Should I file for Arizona Bankruptcy or Divorce first?
Bankruptcy and divorce often go hand in hand – sometimes, the financial strain of divorce and support obligations leads to the filing of a bankruptcy action. Other times, the stress of financial crisis, which often precedes bankruptcy, may lead to additional strains on a marriage. In some situations, when you know you are heading for both, the question simply becomes: which do you file first?
It is important to realize that the answer may depend on the type of bankruptcy you expect to file. A joint filing in bankruptcy can only be done while the marriage is legally in tact, for one thing. Additionally, it may not be a good idea to file Chapter 13 if you anticipate a divorce, as the plan may not be manageable as a divorced couple. If you hope to file under Chapter 7, divorce may be helpful in order to establish a lower median income in order to qualify, if you have a lower income than your spouse.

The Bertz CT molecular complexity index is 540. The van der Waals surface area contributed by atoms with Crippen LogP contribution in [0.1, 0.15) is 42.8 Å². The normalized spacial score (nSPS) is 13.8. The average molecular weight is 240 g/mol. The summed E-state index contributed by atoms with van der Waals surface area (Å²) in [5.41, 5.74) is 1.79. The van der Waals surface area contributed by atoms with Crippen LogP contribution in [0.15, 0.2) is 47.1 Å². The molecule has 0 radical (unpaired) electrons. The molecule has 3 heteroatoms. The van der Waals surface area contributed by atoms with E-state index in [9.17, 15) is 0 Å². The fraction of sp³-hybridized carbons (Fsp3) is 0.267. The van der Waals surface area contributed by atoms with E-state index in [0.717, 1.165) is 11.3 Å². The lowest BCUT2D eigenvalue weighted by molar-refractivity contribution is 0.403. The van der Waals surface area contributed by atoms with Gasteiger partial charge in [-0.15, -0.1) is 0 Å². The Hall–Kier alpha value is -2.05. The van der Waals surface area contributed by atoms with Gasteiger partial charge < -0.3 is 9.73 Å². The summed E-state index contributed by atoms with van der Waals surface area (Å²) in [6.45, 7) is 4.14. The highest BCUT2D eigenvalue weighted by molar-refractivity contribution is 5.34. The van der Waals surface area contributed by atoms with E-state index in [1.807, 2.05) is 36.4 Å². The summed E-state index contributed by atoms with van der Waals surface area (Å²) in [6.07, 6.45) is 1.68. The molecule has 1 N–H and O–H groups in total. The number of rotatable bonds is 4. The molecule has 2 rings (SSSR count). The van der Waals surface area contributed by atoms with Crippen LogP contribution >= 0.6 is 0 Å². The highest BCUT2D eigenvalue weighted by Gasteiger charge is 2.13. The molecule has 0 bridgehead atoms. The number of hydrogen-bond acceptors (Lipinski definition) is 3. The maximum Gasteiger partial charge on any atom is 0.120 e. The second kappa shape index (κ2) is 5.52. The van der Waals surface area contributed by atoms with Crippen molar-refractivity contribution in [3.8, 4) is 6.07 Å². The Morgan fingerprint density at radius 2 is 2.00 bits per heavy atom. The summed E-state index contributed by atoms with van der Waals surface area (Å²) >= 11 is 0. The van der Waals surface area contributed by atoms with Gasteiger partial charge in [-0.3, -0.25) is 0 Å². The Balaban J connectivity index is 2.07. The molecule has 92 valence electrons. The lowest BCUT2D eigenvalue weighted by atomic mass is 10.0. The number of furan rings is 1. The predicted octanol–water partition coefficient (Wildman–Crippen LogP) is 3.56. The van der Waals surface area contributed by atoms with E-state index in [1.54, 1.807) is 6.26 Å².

The actual order of the filings may also affect their resolution. A divorce court, for example, would be unable to divide marital property if it is subject to the automatic stay in bankruptcy. A divorce court can only divide marital property once it has been deemed exempt under relevant federal or state law. Thus, a divorce proceeding will be on hold until your bankruptcy case has been closed. However, if you file for bankruptcy with the intention of later divorcing, it will be important to tell your attorney, to avoid conflicts of interest that might arise if your attorney represents both you and your spouse in a joint filing.
For many couples, divorced and together, bankruptcy is an effective means of shielding assets from creditors. But one should not expect to file after a support order has been granted from a divorce court in order to discharge the obligation. Support obligations are nondischargeable in bankruptcy.
These issues are complex and vary depending on the specific facts of your situation. An open and honest discussion with your attorney will give your attorney the facts needed to best plan and resolve your case in a favorable way. The sooner you discuss with an attorney, the better position you will be in. Before making any decisions about your bankruptcy estate or in relation to filing bankruptcy please contact a competent bankruptcy attorney.